Melania Trump may no longer reside at 1600 Pennsylvania Avenue, but that hasn’t stopped the former first lady from defending her controversial renovation of the White House Rose Garden one year after its unveiling.
The provocation stemmed from continued criticism shared by NBC News presidential historian Michael Beschloss on Twitter. The historian has made no secret of his opposition to Melania’s “evisceration” of the Rose Garden, which was first designed in 1962 by Rachel “Bunny” Lambert Mellon. To mark the anniversary of the the former FLOTUS’s work, Beschloss tweeted a photo of the then freshly renovated Rose Garden, describing Melania’s changes as a “grim result” that had caused “decades of American history. . . to disappear.”
The Office of Melania Trump refused to suffer the insult in silence, striking back with a tweet at Beschloss that attempts to place his criticism in context. “@BeschlossDC has proven his ignorance by showing a picture of the Rose Garden in its infancy,” the account tweeted. “The Rose Garden is graced with a healthy & colorful blossoming of roses. His misleading information is dishonorable & he should never be trusted as a professional historian.”
To be fair to the former first lady, experts agreed that the White House Rose Garden was in need of some work prior to her involvement. The Committee for the Preservation of the White House and the Committee for the Preservation of the White House Grounds were among those who signed off on the project, with CNN noting that the former had commissioned a 200-plus page report cataloguing the Rose Garden’s wear and tear over the years.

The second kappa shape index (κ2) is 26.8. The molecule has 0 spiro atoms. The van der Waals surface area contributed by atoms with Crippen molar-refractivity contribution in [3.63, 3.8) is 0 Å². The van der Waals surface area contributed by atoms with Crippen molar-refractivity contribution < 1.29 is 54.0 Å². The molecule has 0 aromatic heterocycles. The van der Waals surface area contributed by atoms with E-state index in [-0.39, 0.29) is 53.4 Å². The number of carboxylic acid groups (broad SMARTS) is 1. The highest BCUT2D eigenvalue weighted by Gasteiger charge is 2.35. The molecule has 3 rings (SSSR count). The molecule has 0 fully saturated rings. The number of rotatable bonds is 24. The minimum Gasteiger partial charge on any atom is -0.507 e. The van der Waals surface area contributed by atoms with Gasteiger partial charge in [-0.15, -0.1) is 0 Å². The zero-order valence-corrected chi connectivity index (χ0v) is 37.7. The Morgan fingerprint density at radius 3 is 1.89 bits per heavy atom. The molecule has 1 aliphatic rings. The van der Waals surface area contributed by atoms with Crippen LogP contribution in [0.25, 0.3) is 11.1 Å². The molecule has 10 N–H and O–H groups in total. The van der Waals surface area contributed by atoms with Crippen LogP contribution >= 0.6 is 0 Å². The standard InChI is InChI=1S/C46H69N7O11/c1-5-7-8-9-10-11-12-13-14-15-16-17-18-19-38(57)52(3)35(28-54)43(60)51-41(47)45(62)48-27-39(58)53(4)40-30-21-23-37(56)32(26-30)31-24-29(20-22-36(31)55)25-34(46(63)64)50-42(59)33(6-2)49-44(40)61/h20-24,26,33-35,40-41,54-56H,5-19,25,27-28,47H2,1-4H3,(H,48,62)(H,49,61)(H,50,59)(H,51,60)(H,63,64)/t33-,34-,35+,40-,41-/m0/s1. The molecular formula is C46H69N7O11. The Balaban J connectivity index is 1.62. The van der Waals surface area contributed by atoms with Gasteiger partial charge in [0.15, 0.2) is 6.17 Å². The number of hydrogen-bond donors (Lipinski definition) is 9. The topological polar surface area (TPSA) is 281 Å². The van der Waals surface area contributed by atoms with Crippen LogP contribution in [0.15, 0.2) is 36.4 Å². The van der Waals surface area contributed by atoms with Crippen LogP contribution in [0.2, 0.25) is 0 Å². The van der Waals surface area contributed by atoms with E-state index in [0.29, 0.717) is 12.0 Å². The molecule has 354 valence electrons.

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In addition to the fact that no garden will suddenly materialize fully formed the moment it’s planted, the redesign, undertaken by Oehme, van Sweden and Associates alongside Perry Guillot Inc., seems at least more faithful to the space’s name. While much has been made of the missing crabapples that once helped define the space, there are, in fact, more roses in the Rose Garden today than before Melania’s renovations: Two hundred rose bushes now adorn this green space just outside the West Wing, although varieties resistant to D.C.’s humid weather were not on-site at the moment of the garden’s unveiling.
In a sense, the Rose Garden is a living document. Plants come and go from the space over time, with a source close to the National Park Service telling CNN that the space “hadn’t been the original garden in literally decades.” Even those famous Bunny Mellon crabapple trees—now gone and lamented—had been replaced multiple times over the years.